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An Extension of the Risk Manager’s Team: How a Strategic Role Enables Adjusters to Dig Deep on Claims and Improve Outcomes
The ecosystem of factors influencing a claim’s outcome has changed significantly. Take, for instance, litigation costs. In the last decade, costs have risen as a result of nuclear verdicts and social inflation.
“Risk managers and claims managers are not only tasked with proactively protecting against risks; they’re looking at how to reduce expenses,” said Jeff Sickles, chief claims officer at Broadspire, a Crawford Company. “That is why the adjuster is such an important part of the process. They have a financial responsibility that they are held more so accountable for today than 10 years ago.”
The adjuster plays a vital role during a claim’s lifecycle. From interacting with injured workers, claimants, carriers or other individuals on the claim, the adjuster is the person “in the know.” They may be viewed as a transactional resource in the past by some. Good for completing forms, checking boxes and sending out checks.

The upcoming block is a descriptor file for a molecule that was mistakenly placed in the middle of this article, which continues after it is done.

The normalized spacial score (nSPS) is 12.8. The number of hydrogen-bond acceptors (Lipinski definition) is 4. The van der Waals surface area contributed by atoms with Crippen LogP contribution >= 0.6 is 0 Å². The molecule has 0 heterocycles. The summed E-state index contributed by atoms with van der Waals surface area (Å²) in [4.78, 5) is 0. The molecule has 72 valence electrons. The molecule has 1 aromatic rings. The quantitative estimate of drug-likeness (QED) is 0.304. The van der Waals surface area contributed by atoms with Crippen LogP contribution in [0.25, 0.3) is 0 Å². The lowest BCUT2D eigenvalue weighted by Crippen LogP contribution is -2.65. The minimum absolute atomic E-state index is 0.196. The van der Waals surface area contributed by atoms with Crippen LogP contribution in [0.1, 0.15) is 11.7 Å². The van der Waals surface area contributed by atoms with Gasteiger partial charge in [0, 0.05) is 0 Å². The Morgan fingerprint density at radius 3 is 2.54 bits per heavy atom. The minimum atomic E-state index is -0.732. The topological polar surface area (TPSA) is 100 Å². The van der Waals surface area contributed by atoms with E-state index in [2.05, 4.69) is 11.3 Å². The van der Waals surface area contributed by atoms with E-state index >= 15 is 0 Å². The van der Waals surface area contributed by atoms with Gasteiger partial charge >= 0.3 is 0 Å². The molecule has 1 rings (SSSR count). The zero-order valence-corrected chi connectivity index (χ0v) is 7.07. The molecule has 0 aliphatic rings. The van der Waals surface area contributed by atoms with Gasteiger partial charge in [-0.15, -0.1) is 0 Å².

But there is much more to the role than that.
“In today’s world, adjusters are truly an extension of a risk management team,” Sickles explained. “Claims managers are tasked with mitigating exposure. Claims have a financial impact, and every dollar an adjuster spends is a dollar the client can’t invest.”
Adjusters have a unique opportunity to drive change and work toward positive outcomes that can benefit injured workers and client alike. As the role has evolved, so too have the responsibilities.
“The adjuster is a strategic resource that creates opportunities throughout the life of the claim to reduce cost and drive a better outcome. How this information is communicated is as important as the actions themselves. They are in a strategic position where they can communicate information to all parties on a claim and act as a lifeline to insureds and injured workers, suggesting next steps or other avenues to mitigate exposure,” Sickles said.
When everyone involved embraces this approach, the opportunities for better claims outcomes are exponential.
Here’s how employers, carriers and everyone in between can lean into this opportunity and drive positive outcomes.
Communicating at Scale: From 90-Day File Reviews to Instant Action
As a critical element for success in any claims program, communication has improved with technology, both in frequency and quality.